slow reads 6.0

I switched to WordPress a year and a half ago because I needed a low-maintenance blog. My final Dreamweaver iteration is now my favorite — clean with an accordion navigation system that showed off my best work. But what work went into showing off that work! Every thing bloggers never give a moment’s thought to I did by hand each time I posted. Now I’m sold on low maintenance.

I went in for high maintenance early into my blogging because I wanted to mix a portfolio with a blog. I found I wanted to highlight what I considered my best writing no matter how old it got. I’ve come up with six major blog designs over my eight years of blogging, and each attempted to balance the old with the new. I finally got comfortable enough with WordPress to create enough menus to let readers see as much of my old stuff in an organized fashion as they could take.

But my first WordPress blog was still too skewed to the new. I became aware of this bias when I began to let weeks and months go by without writing more than a post, maybe two. My visits to my blog were like archeologists’ visits to Pompeii: slow reads had become an artifact that attested to a lot activity suddenly and completely abandoned. I just can’t freight a site like that anymore. I need a blog that is low maintenance from a technological as well as a writerly point of view.

In a few hours’ search, I found this theme. Its creator designed it, he says, as a portfolio for a particular kind of artist or photographer — one who likes to write. I’m no artist, though I like to take pictures. I’ve retrofitted the theme’s chief portfolio functions — the thumbnails and the home page’s slide show — to highlight my best writing. And because the theme is designed to be more balanced between the old and the new, I think I’ll feel better leaving it for weeks and even months on end. (Really, I should take the blog off the home page, just make it a tab on a static home page. But that doesn’t feel like blogging, not really.)

The theme is also responsive, as more and more themes are these days. So it looks good on my iPhone. It should look good also on an Android phone and on any tablet, though I haven’t checked.

ThemeHybrid, which provides the theme’s platform, offers relatively attractive themes. So far I’ve been happy with its support community. (Genesis, my old WordPress platform, is very good, but their themes aren’t nearly as attractive or as dissimilar as ThemeHybrid’s are. I still use Genesis for my classroom blogging.)

I continue to outsource slowreads’ comments to Facebook. Sometimes the comments people leave me on Facebook never make it here, but I like the idea of having a single conversation, of having my comments appear both under the blog post and on the Facebook update linking to the post. It would be unlike Facebook to fix the glitches very soon, but who knows.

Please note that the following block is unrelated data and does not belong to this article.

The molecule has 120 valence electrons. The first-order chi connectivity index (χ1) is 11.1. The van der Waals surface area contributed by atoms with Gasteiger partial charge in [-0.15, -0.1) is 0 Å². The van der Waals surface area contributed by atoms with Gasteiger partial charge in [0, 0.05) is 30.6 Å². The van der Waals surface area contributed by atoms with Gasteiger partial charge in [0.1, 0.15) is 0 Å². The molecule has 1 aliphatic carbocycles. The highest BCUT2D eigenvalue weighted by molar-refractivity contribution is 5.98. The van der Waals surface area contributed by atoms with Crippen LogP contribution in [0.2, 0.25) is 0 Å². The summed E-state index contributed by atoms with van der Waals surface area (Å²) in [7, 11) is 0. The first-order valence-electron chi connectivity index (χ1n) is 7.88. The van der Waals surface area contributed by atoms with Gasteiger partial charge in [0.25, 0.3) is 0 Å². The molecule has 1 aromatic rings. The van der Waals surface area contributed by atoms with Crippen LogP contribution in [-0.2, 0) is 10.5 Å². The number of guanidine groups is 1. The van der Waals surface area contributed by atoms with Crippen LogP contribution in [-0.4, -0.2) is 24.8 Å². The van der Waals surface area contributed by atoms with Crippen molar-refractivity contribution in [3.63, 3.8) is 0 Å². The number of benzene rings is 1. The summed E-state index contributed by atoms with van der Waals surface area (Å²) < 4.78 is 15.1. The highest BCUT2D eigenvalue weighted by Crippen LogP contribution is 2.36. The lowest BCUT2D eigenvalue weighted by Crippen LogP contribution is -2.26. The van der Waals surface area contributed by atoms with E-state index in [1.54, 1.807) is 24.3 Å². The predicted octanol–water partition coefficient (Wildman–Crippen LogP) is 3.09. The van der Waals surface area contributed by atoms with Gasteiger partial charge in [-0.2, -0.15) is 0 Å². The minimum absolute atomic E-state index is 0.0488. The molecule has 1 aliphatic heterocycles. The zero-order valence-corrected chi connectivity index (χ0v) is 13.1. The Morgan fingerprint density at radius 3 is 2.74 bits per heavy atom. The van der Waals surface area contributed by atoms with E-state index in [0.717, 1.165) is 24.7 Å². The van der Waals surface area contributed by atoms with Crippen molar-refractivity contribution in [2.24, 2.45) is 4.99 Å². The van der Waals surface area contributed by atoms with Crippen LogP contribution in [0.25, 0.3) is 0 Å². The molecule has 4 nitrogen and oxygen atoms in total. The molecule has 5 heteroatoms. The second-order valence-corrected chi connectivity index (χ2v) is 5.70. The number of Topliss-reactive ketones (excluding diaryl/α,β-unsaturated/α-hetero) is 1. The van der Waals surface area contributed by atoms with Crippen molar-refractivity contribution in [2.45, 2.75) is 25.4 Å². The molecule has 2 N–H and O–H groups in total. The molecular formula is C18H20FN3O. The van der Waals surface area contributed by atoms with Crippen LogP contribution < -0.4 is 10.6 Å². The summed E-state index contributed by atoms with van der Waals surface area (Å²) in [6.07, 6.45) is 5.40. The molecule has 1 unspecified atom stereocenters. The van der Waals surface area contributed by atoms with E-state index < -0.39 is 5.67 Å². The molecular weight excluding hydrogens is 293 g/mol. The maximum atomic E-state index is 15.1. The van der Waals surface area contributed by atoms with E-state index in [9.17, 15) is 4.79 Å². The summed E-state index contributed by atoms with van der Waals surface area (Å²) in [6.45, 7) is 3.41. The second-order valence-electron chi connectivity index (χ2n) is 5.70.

On the subject of comments, all my pre-WordPress comments died a month ago. Echo took over Haloscan some time ago, but in the spirit of Bain Capital, it seems, it bought Haloscan’s business only to close it down. I saved comments to only five or six posts before the deadline. I didn’t persevere in my project to save them all. Perhaps it’s for the best. If slow reads were too much like a museum, I’d never write well there.

So I’m slowly deleting all of the old Haloscan links at the bottom of the posts. I also have a lot of work ahead of me turning pages into posts and reassigning new categories to those posts. There’s plenty to do, but I’m happily ensconced in a new home that may hold together even when I’m not so ensconced.

Version 5

I thought I’d be signing off blogging this past February for a while for a couple of personal reasons, but I was wrong.  I realized recently that my announcement that I was suspending blogging operations happened around Ash Wednesday and that my new site would be ready around Passover.  That made me wonder if my old pattern of giving up blogging for Lent was so ingrained in me that, even when I wasn’t observing the fast, something inside me was still functioning in it.

I’ve usually done my site makeovers during late Lent when the pressure of not blogging was beginning to get to me.

I started blogging in February 2004 with a three-framed Dreamweaver template (above).  On the right was a Blogger template that I had stripped of all but the date, the title, the post, and the HaloScan comment field.  On the left was a monthly digest of my best blog writing as well as other writing – usually longer articles and essays — that never appeared on the blog side of the site.

My first Lenten makeover (above) brought everything into Dreamweaver.  Neither Blogger nor anything else I could find would allow me to highlight a few of the older posts.

The next change – the move from orange and black to purple, red, and white (above), was largely cosmetic.  It’s still my favorite look of the five.

The fourth version of slow reads (above) is the one you’ve seen for the past three years up until now.  It was the site’s second major change.  I rearranged the page navigation to approximate a book’s layout, complete with “front matter” and a search field I called “index” – it seems embarrassing to write about it now – and I started using an accordion plugin for Dreamweaver for navigation.

The fifth version of slow reads I’m introducing this week is probably the biggest change of all, even bigger than the move to version two, which was the move from half-Blogger to all-Dreamweaver.